The State Library also serves as the administering agency for the federal dollars that come to Ohio through the Library Services and Technology Act. These funds are distributed through a competitive grant process which allows libraries to gain funding for innovative library projects. Some of this funding is used to seed innovative statewide projects which benefit all Ohio residents. This past year, a 24/7 virtual reference service named KnowItNow was introduced on September 7th 2004. Any Ohio resident can get assistance from a librarian at any time, every day. In addition, there is a Live Homework Help element in this service, available from 2 p.m. to 10 p.m., every day. Trained tutors assist children with their homework, of which approximately 60% is math assistance, utilizing whiteboard technology via the web. This service has been embraced by the residents of Ohio, averaging more than 10,000 questions per month. I have included in your packet a transcript of a reference transaction during which a student was guided through a research process, not given an answer. You will also find some remarks made by students after using the Live Homework Help. KnowItNow and Live Homework Help truly are an enhancement to the education of Ohio's children.

The Regional Library Systems are another program within the State Library budget. They provide continuing education and technology support to the staff and customers of all types of libraries – public, school, academic, and special –– throughout Ohio. Between Fiscal Year 2001 and Fiscal Year 2005, the Regional Library Systems have had a 40% reduction in General Revenue Funds. The Governor's budget recommends a 10% decrease in their General Revenue Funds between Fiscal Year 2005 and Fiscal Year 2006. This will result in a reduction in staffing levels and services which are provided to library staff across the state. The Regional Library Systems are a valuable resource to Ohio's libraries, especially the smaller, less developed libraries. I request that you consider restoring the 10% cut.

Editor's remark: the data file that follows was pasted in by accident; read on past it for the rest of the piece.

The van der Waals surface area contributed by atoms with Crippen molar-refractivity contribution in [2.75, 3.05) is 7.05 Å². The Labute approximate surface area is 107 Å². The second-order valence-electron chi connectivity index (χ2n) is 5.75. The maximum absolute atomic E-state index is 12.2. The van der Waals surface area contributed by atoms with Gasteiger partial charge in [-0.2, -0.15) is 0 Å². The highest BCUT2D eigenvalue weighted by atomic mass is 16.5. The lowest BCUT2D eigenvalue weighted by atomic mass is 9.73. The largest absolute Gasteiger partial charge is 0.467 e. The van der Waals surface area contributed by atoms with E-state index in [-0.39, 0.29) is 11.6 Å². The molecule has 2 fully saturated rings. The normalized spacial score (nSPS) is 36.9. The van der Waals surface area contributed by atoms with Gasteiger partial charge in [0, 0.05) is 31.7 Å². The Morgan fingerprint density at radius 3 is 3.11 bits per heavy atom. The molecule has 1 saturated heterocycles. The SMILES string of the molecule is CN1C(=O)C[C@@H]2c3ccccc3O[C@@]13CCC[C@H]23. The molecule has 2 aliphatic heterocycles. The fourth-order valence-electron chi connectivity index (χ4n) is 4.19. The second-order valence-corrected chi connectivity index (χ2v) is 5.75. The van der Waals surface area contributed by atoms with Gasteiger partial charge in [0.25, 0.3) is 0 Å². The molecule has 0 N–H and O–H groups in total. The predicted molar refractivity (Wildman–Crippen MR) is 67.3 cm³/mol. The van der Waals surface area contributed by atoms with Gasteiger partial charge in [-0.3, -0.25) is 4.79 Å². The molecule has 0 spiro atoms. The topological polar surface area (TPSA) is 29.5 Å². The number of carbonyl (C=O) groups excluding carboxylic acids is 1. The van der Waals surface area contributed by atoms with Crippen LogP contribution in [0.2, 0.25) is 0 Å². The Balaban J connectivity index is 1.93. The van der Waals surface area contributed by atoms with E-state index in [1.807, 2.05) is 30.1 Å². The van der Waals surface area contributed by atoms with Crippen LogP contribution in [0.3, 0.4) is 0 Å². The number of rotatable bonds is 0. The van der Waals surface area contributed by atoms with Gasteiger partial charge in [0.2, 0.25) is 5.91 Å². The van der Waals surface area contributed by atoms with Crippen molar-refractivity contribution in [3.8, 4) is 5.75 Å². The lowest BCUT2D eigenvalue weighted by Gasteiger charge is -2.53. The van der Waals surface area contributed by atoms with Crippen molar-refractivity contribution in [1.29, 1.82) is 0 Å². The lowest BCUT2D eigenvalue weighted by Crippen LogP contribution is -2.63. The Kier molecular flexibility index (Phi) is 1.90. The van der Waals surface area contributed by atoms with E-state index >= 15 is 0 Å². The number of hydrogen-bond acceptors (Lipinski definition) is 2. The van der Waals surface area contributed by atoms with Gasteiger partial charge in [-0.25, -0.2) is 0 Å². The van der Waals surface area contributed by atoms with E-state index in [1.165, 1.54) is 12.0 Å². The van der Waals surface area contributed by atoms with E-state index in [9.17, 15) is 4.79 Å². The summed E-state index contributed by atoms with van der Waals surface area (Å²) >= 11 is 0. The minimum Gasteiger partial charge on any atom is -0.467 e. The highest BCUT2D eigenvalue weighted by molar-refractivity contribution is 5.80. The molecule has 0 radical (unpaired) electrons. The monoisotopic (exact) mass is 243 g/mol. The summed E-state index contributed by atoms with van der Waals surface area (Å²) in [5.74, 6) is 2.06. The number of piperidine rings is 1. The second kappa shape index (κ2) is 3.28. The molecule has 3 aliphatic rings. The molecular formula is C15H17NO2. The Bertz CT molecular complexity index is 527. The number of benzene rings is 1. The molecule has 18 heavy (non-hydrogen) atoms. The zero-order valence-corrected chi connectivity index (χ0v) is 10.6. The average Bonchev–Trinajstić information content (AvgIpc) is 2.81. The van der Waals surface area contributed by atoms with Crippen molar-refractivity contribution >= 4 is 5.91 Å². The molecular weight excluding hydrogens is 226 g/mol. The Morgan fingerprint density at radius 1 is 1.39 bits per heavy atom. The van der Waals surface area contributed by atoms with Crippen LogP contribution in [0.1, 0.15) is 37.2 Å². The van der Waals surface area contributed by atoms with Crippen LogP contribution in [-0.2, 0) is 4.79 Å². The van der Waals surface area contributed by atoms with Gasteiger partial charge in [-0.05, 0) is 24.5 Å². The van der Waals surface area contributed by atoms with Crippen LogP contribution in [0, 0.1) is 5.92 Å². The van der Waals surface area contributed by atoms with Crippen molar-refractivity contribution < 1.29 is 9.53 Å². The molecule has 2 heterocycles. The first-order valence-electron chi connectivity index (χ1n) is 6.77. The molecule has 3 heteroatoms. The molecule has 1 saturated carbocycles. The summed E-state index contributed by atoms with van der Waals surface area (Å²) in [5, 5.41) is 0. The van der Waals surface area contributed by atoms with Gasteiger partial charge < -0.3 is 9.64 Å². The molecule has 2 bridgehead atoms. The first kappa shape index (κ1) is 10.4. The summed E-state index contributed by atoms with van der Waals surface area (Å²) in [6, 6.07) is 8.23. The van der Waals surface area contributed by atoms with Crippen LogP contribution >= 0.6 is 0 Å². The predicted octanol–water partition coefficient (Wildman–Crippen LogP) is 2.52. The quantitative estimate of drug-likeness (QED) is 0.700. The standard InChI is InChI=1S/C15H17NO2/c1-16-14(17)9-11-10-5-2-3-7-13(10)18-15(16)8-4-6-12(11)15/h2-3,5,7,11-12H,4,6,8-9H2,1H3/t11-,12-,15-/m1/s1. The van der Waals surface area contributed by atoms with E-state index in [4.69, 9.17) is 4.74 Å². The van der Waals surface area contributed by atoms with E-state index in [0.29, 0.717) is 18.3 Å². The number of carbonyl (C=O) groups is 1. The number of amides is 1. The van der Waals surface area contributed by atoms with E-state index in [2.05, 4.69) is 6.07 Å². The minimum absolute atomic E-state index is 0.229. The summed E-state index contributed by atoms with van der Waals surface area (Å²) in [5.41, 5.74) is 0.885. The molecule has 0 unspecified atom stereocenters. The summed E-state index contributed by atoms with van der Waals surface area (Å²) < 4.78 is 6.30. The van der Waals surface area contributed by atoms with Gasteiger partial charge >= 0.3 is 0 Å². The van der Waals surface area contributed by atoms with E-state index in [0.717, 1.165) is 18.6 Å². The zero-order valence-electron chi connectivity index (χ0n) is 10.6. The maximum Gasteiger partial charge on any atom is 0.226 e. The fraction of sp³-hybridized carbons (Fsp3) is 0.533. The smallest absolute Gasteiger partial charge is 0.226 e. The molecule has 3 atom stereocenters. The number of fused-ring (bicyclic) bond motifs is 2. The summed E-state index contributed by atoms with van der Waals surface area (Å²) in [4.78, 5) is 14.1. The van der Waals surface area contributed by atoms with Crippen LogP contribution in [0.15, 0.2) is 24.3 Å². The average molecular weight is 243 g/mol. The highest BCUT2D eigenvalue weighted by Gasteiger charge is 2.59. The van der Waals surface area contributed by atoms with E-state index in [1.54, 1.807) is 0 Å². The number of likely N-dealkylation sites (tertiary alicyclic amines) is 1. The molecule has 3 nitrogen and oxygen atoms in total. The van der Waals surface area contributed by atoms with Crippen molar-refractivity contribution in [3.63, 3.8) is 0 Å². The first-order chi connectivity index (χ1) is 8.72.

I realize that the elected officials of the State of Ohio are dealing with a large deficit and appreciate the flat funding of many of the State Library line items within the Governor's recommended budget. Although this is a flat budget, costs continue to rise and must be covered. In FY 2006–2007, the State Library's flat funding level must accommodate a negotiated 4% salary increase, increased costs of health insurance, costs associated with the reinstitution of step increases for staff and new service fees to the Department of Administrative Services Real Estate. Additional reductions to the State Library budget would make it difficult to continue our services to the library community and the Ohio residents who ultimately benefit from our services.

Thank you for your time, patience, and consideration. It is truly an honor and the realization of a dream for me to be standing before you as the State Librarian of Ohio. I will be happy to try to answer any questions that you might have regarding the State Library and its proposed budget for the next biennium. I also have in the audience representatives from the Regional Library Systems, OPLIN, and the libraries who provide reading material for the Blind and Physically Handicapped should you have questions that might more readily be answered by them. Thank you.